Helen & Freda

My mum, Freda, passed away in Willow Wood on 8th September 2015 from lung cancer. She had only been diagnosed in the March of that year. We knew about Willow Wood from a relative who had used their day services when she was herself going through cancer and mum always said she’d like to go there. She never got to use their day services as she went through chemotherapy, radiotherapy and then was in hospital. However she did get the opportunity to go there for her final hours. She was transferred from Tameside hospital in the afternoon of the eighth and passed away in the evening.

We will forever be grateful for this opportunity. The staff in Tameside hospital were lovely, but mum didn’t want to pass away in such a clinical environment. What made it for her about Willow Wood was that she was allowed to see her dogs. I swear that she held out for longer so that she could get a place and get to see her dogs one last time. Being in a chest ward for weeks, she was not allowed to see her dogs. Having just had them for company for years, it broke her heart. But Willow Wood welcomed both her and the dogs. Although ‘out of it’ somewhat by the time she was transferred, she definitely perked up when the dogs came into the room for their visit and I’m sure she knew they were there.

I cannot praise the staff at Willow Wood highly enough. They were extremely caring and very professional. They didn’t just look after my mum but they looked after all of us. Dr Tapley, in particular, was amazing. He came to see my mum when she was in hospital to introduce himself and was very kind. He reassured her that she ‘wasn’t ready for the hospice yet’ but when the time was right, he would do his best to make sure she got in there. He cheered her up at a time when she was quite low and pointed out how health is as much a state of mind as anything else. It didn’t matter, he said, what kind of blood scores and results you had, but it was about being positive.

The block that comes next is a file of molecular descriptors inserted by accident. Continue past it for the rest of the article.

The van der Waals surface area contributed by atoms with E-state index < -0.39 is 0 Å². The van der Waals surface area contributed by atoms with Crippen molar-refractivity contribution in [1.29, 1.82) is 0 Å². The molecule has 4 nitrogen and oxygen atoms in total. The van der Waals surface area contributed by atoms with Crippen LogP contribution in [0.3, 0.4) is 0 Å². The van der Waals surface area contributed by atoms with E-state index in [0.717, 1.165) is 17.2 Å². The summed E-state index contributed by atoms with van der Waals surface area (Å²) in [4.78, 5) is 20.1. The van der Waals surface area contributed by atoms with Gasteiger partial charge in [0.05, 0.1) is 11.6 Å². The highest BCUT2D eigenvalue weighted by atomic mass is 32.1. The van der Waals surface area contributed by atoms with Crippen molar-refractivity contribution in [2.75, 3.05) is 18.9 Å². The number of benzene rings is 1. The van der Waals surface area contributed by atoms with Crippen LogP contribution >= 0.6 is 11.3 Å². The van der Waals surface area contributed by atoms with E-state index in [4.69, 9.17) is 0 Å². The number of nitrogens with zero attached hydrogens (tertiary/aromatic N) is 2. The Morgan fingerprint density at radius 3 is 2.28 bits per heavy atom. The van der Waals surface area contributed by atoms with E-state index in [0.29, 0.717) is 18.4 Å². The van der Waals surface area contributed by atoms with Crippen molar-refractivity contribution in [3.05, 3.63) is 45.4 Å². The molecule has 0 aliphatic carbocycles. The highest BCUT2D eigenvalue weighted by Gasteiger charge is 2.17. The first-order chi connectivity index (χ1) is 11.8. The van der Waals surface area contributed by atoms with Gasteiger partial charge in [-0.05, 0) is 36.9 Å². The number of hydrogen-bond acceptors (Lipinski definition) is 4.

Personally, I was in a terrible state that day. Mum had gone onto a palliative care regime and I’d been awake for hours at her side, sharing the task with my sister, Jaine, and my two older brothers, Stephen and David. Dr Tapley understood our grief. He took the time to speak to me on my own and calmed me down. The beautiful gardens at Willow Wood, accessed easily from each room in the hospice, provided the perfect place for contemplation.

All the staff were attentive. They made us all some tea and told us about the little cafe where we could get some much- needed sandwiches. Mum’s room was spacious and homely and we watched television as we sat with her. The staff were on hand to attend to her every need. They were like angels. Our mum could not have asked for better end of life care, passing away peacefully in a tranquil environment surrounded by caring people. I cannot thank the hospice enough.

Not only did they look after us on that day but they have been looking after us since. We have been able to access their bereavement services. Myself and my sister have regularly attended the bereavement group on the first Wednesday of each month and have found it extremely supportive and cathartic. I would highly recommend this service. We have made some very good friends there and shared many memories which has helped us to grieve. Anne and Eddy, who lead the sessions, are warm and friendly and have been invaluable in getting us through some difficult times as we have come to terms with the loss of our mum. They still regularly keep in touch.

I have written a book about my mum’s last few weeks, starting with her admittance to hospital, which includes the role played by Willow Wood. Although obviously sad in parts, it was written to pay homage to my mum and her life and so contains a lot of nostalgic references to us growing up from the 1970s onwards. There are a lot of funny stories in it! I published it on Amazon, entitling it ‘Eight’ (a special number in my mum’s life) as a tribute to my mum and to give her a legacy. Of course, not everyone needs to write a book, but I highly recommend the process as a form of catharsis. It certainly helped me.

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